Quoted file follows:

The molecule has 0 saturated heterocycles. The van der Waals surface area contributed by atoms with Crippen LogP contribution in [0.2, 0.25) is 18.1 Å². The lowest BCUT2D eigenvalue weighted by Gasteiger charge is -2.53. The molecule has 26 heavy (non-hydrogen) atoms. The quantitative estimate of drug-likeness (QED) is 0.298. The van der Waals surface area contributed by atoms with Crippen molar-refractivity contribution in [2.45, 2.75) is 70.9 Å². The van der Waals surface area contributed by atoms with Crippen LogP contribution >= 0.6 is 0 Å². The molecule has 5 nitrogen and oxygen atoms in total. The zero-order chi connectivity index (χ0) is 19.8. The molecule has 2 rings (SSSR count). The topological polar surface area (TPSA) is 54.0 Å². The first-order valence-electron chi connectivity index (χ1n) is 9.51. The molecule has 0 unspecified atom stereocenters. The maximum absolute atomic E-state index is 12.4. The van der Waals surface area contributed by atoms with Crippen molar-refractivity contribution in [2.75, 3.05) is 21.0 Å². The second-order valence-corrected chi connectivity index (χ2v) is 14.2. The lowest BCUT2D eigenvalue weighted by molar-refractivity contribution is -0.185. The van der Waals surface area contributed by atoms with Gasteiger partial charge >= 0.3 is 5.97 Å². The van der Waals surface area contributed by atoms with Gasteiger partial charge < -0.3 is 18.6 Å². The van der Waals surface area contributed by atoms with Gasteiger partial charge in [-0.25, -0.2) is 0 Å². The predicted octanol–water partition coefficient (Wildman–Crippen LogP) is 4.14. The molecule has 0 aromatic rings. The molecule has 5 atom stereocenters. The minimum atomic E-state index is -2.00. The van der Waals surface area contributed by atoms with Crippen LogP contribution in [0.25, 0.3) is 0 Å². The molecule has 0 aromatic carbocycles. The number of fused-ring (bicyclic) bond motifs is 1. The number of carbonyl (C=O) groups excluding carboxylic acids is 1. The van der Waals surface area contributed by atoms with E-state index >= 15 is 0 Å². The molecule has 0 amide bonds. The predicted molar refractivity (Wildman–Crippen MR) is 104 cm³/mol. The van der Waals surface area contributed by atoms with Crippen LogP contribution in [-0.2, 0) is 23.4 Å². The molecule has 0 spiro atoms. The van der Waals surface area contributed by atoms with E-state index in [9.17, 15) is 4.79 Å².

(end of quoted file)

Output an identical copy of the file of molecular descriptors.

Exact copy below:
The molecule has 0 saturated heterocycles. The van der Waals surface area contributed by atoms with Crippen LogP contribution in [0.2, 0.25) is 18.1 Å². The lowest BCUT2D eigenvalue weighted by Gasteiger charge is -2.53. The molecule has 26 heavy (non-hydrogen) atoms. The quantitative estimate of drug-likeness (QED) is 0.298. The van der Waals surface area contributed by atoms with Crippen molar-refractivity contribution in [2.45, 2.75) is 70.9 Å². The van der Waals surface area contributed by atoms with Crippen LogP contribution >= 0.6 is 0 Å². The molecule has 5 nitrogen and oxygen atoms in total. The zero-order chi connectivity index (χ0) is 19.8. The molecule has 2 rings (SSSR count). The topological polar surface area (TPSA) is 54.0 Å². The first-order valence-electron chi connectivity index (χ1n) is 9.51. The molecule has 0 unspecified atom stereocenters. The maximum absolute atomic E-state index is 12.4. The van der Waals surface area contributed by atoms with Crippen molar-refractivity contribution in [2.75, 3.05) is 21.0 Å². The second-order valence-corrected chi connectivity index (χ2v) is 14.2. The lowest BCUT2D eigenvalue weighted by molar-refractivity contribution is -0.185. The van der Waals surface area contributed by atoms with Gasteiger partial charge >= 0.3 is 5.97 Å². The van der Waals surface area contributed by atoms with Gasteiger partial charge < -0.3 is 18.6 Å². The van der Waals surface area contributed by atoms with Gasteiger partial charge in [-0.25, -0.2) is 0 Å². The predicted octanol–water partition coefficient (Wildman–Crippen LogP) is 4.14. The molecule has 0 aromatic rings. The molecule has 5 atom stereocenters. The minimum atomic E-state index is -2.00. The van der Waals surface area contributed by atoms with Crippen LogP contribution in [0.25, 0.3) is 0 Å². The molecule has 0 aromatic carbocycles. The number of fused-ring (bicyclic) bond motifs is 1. The number of carbonyl (C=O) groups excluding carboxylic acids is 1. The van der Waals surface area contributed by atoms with E-state index >= 15 is 0 Å². The molecule has 0 amide bonds. The predicted molar refractivity (Wildman–Crippen MR) is 104 cm³/mol. The van der Waals surface area contributed by atoms with Crippen LogP contribution in [-0.2, 0) is 23.4 Å². The molecule has 0 spiro atoms. The van der Waals surface area contributed by atoms with E-state index in [9.17, 15) is 4.79 Å².